In recent years, the internet has connected the general public across continents. Notably, it can be expected that data can easily travel across countries in a blink of an eye, without any delay and on a daily basis. The transfer of data is an important part in business as well. With any multinational entity, personal data crossing countries is inevitable. However, each country may have different guidelines that a business must ensure compliance.
Recently, the European Union announced a new change to its privacy laws. Formerly, it would allow American, and other businesses, to obtain a “pass” for its privacy laws by certifying themselves as compatible for its safe harbors scheme. This safe harbor scheme requires a business to meet standards for privacy protection. However, on October 6, 2015, the European Court of Justice ruled that the previous system for allowing corporations to obtain accreditation, and shifting data between the United States and Europe, was improper due to the current intelligence methods in the United States. This oversight ended the safe harbor provision.
The new rules establish a Privacy Shield register and a free alternative dispute resolution system. The organizations will have to self certify annually, with verification by the Department of Commerce, and comply with the Privacy Shield framework. As part of compliance, organizations must provide a response within 45 days and create a no-cost independent recourse system where complaints and disputes will be resolved in a timely manner. In addition, the European residents will be able to pursue legal action for claims such as, misrepresentation, and the participants must commit to binding arbitration at the European citizen’s request.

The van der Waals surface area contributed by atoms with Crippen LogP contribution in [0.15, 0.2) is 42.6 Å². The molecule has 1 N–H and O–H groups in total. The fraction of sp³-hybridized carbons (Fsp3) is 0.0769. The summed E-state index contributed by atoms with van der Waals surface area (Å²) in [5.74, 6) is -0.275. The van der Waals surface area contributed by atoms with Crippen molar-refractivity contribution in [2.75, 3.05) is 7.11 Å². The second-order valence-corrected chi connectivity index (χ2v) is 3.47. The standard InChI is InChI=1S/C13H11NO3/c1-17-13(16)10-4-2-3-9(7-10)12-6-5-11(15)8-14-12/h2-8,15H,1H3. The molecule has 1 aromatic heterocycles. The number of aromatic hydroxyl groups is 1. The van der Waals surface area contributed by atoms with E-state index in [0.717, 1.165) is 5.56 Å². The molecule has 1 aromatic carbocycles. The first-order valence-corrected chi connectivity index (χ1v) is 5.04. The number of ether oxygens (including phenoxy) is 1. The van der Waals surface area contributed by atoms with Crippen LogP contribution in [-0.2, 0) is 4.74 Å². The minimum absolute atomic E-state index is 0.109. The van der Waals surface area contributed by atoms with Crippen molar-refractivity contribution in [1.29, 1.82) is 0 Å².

The major theme with the new regulation is essentially a restriction that puts some “teeth” into the Privacy Shield in order to ensure it will stand up to a challenge like the one that took down the Safe Harbor agreement. As such, there are multiple regulations that are placed in part on the state, like the existence of an ombudsman, and the ability for European citizens to complain about privacy right violations. In regards to the private sector, the major drawback is that the new system does not allow for the same self-certification processes, and places businesses under more regulation. Of note, is the prohibition on the collection of additional data; without the additional data, that is beyond what a service might reasonably require, advertisements may be more difficult to place, and there may be limitations on service that occur as a result. In addition, while there is transfer of personal data between the United States and Europe currently, to avoid any potential liability under the new rules, businesses would have to change to comply. However, this is not quite finished. There is still a vote that needs to take place in the European Union, between the member states, to officially approve the transfer of data.
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